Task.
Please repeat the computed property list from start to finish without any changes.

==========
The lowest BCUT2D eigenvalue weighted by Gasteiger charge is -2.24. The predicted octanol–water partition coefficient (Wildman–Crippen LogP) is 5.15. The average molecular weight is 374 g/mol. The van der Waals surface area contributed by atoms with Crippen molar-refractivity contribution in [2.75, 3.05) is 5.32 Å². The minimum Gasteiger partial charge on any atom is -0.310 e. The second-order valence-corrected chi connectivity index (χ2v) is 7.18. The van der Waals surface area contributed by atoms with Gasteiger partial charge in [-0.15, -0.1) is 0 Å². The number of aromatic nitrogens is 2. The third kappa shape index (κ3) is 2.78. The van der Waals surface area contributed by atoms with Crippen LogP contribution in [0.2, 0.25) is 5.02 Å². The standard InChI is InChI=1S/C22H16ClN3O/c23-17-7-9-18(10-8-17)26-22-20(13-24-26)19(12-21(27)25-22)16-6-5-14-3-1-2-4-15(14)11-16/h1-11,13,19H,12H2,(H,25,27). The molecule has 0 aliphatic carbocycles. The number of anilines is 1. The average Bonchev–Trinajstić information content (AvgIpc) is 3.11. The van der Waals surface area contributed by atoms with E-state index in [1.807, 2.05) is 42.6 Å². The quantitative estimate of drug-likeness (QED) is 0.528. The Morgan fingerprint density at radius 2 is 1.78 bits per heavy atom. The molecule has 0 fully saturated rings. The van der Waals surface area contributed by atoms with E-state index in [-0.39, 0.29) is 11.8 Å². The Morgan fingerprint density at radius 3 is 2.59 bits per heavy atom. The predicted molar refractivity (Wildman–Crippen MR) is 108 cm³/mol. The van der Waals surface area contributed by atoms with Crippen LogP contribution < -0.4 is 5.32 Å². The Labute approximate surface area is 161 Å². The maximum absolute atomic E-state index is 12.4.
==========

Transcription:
The lowest BCUT2D eigenvalue weighted by Gasteiger charge is -2.24. The predicted octanol–water partition coefficient (Wildman–Crippen LogP) is 5.15. The average molecular weight is 374 g/mol. The van der Waals surface area contributed by atoms with Crippen molar-refractivity contribution in [2.75, 3.05) is 5.32 Å². The minimum Gasteiger partial charge on any atom is -0.310 e. The second-order valence-corrected chi connectivity index (χ2v) is 7.18. The van der Waals surface area contributed by atoms with Gasteiger partial charge in [-0.15, -0.1) is 0 Å². The number of aromatic nitrogens is 2. The third kappa shape index (κ3) is 2.78. The van der Waals surface area contributed by atoms with Crippen LogP contribution in [0.2, 0.25) is 5.02 Å². The standard InChI is InChI=1S/C22H16ClN3O/c23-17-7-9-18(10-8-17)26-22-20(13-24-26)19(12-21(27)25-22)16-6-5-14-3-1-2-4-15(14)11-16/h1-11,13,19H,12H2,(H,25,27). The molecule has 0 aliphatic carbocycles. The number of anilines is 1. The average Bonchev–Trinajstić information content (AvgIpc) is 3.11. The van der Waals surface area contributed by atoms with E-state index in [1.807, 2.05) is 42.6 Å². The quantitative estimate of drug-likeness (QED) is 0.528. The Morgan fingerprint density at radius 2 is 1.78 bits per heavy atom. The molecule has 0 fully saturated rings. The van der Waals surface area contributed by atoms with E-state index in [-0.39, 0.29) is 11.8 Å². The Morgan fingerprint density at radius 3 is 2.59 bits per heavy atom. The predicted molar refractivity (Wildman–Crippen MR) is 108 cm³/mol. The van der Waals surface area contributed by atoms with Crippen LogP contribution < -0.4 is 5.32 Å². The Labute approximate surface area is 161 Å². The maximum absolute atomic E-state index is 12.4.